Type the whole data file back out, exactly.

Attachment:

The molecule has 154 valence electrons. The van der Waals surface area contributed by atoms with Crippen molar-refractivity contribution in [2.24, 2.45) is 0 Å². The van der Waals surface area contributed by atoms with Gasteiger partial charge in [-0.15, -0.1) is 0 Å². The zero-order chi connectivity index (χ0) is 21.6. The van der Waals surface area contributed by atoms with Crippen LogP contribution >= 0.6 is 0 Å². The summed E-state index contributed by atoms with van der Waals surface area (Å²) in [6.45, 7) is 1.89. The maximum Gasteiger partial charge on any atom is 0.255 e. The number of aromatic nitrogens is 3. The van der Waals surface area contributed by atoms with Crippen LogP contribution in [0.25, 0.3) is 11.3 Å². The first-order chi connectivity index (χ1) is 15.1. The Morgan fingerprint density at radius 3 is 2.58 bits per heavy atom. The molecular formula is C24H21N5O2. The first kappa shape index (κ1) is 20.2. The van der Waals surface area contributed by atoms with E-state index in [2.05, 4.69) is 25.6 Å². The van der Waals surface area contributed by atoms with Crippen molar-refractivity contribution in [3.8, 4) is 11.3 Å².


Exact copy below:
The molecule has 154 valence electrons. The van der Waals surface area contributed by atoms with Crippen molar-refractivity contribution in [2.24, 2.45) is 0 Å². The van der Waals surface area contributed by atoms with Gasteiger partial charge in [-0.15, -0.1) is 0 Å². The zero-order chi connectivity index (χ0) is 21.6. The van der Waals surface area contributed by atoms with Crippen LogP contribution >= 0.6 is 0 Å². The summed E-state index contributed by atoms with van der Waals surface area (Å²) in [6.45, 7) is 1.89. The maximum Gasteiger partial charge on any atom is 0.255 e. The number of aromatic nitrogens is 3. The van der Waals surface area contributed by atoms with Crippen LogP contribution in [0.25, 0.3) is 11.3 Å². The first-order chi connectivity index (χ1) is 15.1. The Morgan fingerprint density at radius 3 is 2.58 bits per heavy atom. The molecular formula is C24H21N5O2. The first kappa shape index (κ1) is 20.2. The van der Waals surface area contributed by atoms with E-state index in [2.05, 4.69) is 25.6 Å². The van der Waals surface area contributed by atoms with Crippen molar-refractivity contribution in [3.8, 4) is 11.3 Å².